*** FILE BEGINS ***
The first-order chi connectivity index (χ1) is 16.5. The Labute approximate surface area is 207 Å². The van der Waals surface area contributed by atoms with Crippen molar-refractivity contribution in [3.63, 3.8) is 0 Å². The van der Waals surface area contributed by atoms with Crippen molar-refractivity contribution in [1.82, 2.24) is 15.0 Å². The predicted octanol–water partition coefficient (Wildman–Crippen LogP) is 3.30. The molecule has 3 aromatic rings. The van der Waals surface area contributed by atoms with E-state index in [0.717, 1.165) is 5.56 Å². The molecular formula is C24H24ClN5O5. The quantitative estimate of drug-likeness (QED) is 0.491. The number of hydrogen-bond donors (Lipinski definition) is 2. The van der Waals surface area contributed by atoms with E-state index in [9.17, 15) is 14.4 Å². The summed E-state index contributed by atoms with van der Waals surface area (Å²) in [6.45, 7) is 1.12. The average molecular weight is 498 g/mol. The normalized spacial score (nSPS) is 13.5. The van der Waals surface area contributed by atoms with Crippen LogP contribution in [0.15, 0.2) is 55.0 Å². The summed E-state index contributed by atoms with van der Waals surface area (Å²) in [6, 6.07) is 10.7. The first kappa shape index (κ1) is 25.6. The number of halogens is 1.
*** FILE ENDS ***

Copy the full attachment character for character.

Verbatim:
The first-order chi connectivity index (χ1) is 16.5. The Labute approximate surface area is 207 Å². The van der Waals surface area contributed by atoms with Crippen molar-refractivity contribution in [3.63, 3.8) is 0 Å². The van der Waals surface area contributed by atoms with Crippen molar-refractivity contribution in [1.82, 2.24) is 15.0 Å². The predicted octanol–water partition coefficient (Wildman–Crippen LogP) is 3.30. The molecule has 3 aromatic rings. The van der Waals surface area contributed by atoms with E-state index in [0.717, 1.165) is 5.56 Å². The molecular formula is C24H24ClN5O5. The quantitative estimate of drug-likeness (QED) is 0.491. The number of hydrogen-bond donors (Lipinski definition) is 2. The van der Waals surface area contributed by atoms with E-state index in [9.17, 15) is 14.4 Å². The summed E-state index contributed by atoms with van der Waals surface area (Å²) in [6.45, 7) is 1.12. The average molecular weight is 498 g/mol. The normalized spacial score (nSPS) is 13.5. The van der Waals surface area contributed by atoms with Crippen LogP contribution in [0.15, 0.2) is 55.0 Å². The summed E-state index contributed by atoms with van der Waals surface area (Å²) in [6, 6.07) is 10.7. The first kappa shape index (κ1) is 25.6. The number of halogens is 1.